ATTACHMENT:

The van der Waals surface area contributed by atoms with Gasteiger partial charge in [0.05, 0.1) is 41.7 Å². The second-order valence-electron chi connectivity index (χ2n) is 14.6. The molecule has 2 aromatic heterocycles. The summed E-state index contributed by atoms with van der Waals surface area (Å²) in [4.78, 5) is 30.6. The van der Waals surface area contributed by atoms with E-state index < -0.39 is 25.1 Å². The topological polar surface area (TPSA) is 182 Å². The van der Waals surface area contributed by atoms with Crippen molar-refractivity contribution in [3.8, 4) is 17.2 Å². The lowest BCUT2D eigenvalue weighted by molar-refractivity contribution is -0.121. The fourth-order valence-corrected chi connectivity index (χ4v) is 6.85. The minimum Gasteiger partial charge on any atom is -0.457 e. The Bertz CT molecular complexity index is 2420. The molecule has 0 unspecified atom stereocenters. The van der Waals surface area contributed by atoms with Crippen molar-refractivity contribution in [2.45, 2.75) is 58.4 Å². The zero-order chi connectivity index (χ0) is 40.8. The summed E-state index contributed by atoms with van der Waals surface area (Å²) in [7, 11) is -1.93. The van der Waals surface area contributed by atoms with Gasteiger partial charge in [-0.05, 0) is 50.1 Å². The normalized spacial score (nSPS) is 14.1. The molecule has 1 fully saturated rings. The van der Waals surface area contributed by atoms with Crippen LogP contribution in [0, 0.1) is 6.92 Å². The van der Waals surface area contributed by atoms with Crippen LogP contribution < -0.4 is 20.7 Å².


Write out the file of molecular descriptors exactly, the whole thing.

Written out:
The van der Waals surface area contributed by atoms with Gasteiger partial charge in [0.05, 0.1) is 41.7 Å². The second-order valence-electron chi connectivity index (χ2n) is 14.6. The molecule has 2 aromatic heterocycles. The summed E-state index contributed by atoms with van der Waals surface area (Å²) in [4.78, 5) is 30.6. The van der Waals surface area contributed by atoms with E-state index < -0.39 is 25.1 Å². The topological polar surface area (TPSA) is 182 Å². The van der Waals surface area contributed by atoms with Crippen molar-refractivity contribution in [3.8, 4) is 17.2 Å². The lowest BCUT2D eigenvalue weighted by molar-refractivity contribution is -0.121. The fourth-order valence-corrected chi connectivity index (χ4v) is 6.85. The minimum Gasteiger partial charge on any atom is -0.457 e. The Bertz CT molecular complexity index is 2420. The molecule has 0 unspecified atom stereocenters. The van der Waals surface area contributed by atoms with Crippen molar-refractivity contribution in [2.45, 2.75) is 58.4 Å². The zero-order chi connectivity index (χ0) is 40.8. The summed E-state index contributed by atoms with van der Waals surface area (Å²) in [7, 11) is -1.93. The van der Waals surface area contributed by atoms with Gasteiger partial charge in [-0.05, 0) is 50.1 Å². The normalized spacial score (nSPS) is 14.1. The molecule has 1 fully saturated rings. The van der Waals surface area contributed by atoms with Crippen LogP contribution in [0, 0.1) is 6.92 Å². The van der Waals surface area contributed by atoms with Crippen LogP contribution < -0.4 is 20.7 Å².